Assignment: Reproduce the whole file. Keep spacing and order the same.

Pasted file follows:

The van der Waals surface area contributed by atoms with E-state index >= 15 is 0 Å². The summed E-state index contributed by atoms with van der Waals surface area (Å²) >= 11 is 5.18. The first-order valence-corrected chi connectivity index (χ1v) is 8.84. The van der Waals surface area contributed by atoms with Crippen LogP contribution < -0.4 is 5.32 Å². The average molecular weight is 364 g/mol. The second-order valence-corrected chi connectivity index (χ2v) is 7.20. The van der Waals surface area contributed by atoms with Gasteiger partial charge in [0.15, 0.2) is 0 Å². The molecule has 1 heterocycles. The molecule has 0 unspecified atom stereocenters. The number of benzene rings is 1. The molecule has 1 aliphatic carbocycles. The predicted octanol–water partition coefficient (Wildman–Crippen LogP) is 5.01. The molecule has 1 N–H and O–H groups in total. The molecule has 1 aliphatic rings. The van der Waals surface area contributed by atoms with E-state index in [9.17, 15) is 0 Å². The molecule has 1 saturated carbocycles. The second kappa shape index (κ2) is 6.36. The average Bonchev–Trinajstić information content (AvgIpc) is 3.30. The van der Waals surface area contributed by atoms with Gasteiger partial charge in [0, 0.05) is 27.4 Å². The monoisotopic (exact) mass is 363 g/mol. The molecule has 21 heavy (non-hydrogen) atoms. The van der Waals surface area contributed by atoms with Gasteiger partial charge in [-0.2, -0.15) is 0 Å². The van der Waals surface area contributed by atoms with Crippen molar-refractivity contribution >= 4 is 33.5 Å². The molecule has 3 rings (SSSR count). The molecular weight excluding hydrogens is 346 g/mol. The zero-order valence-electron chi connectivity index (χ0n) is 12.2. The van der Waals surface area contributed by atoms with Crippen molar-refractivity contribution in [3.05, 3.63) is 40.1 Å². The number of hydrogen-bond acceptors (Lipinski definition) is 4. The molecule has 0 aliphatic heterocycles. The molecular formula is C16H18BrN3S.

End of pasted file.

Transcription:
The van der Waals surface area contributed by atoms with E-state index >= 15 is 0 Å². The summed E-state index contributed by atoms with van der Waals surface area (Å²) >= 11 is 5.18. The first-order valence-corrected chi connectivity index (χ1v) is 8.84. The van der Waals surface area contributed by atoms with Crippen LogP contribution < -0.4 is 5.32 Å². The average molecular weight is 364 g/mol. The second-order valence-corrected chi connectivity index (χ2v) is 7.20. The van der Waals surface area contributed by atoms with Gasteiger partial charge in [0.15, 0.2) is 0 Å². The molecule has 1 heterocycles. The molecule has 0 unspecified atom stereocenters. The number of benzene rings is 1. The molecule has 1 aliphatic carbocycles. The predicted octanol–water partition coefficient (Wildman–Crippen LogP) is 5.01. The molecule has 1 N–H and O–H groups in total. The molecule has 1 aliphatic rings. The van der Waals surface area contributed by atoms with E-state index in [9.17, 15) is 0 Å². The molecule has 1 saturated carbocycles. The second kappa shape index (κ2) is 6.36. The average Bonchev–Trinajstić information content (AvgIpc) is 3.30. The van der Waals surface area contributed by atoms with Gasteiger partial charge in [0, 0.05) is 27.4 Å². The monoisotopic (exact) mass is 363 g/mol. The molecule has 21 heavy (non-hydrogen) atoms. The van der Waals surface area contributed by atoms with Gasteiger partial charge in [-0.2, -0.15) is 0 Å². The van der Waals surface area contributed by atoms with Crippen molar-refractivity contribution >= 4 is 33.5 Å². The molecule has 3 rings (SSSR count). The molecular weight excluding hydrogens is 346 g/mol. The zero-order valence-electron chi connectivity index (χ0n) is 12.2. The van der Waals surface area contributed by atoms with Crippen molar-refractivity contribution in [3.05, 3.63) is 40.1 Å². The number of hydrogen-bond acceptors (Lipinski definition) is 4. The molecule has 0 aliphatic heterocycles. The molecular formula is C16H18BrN3S.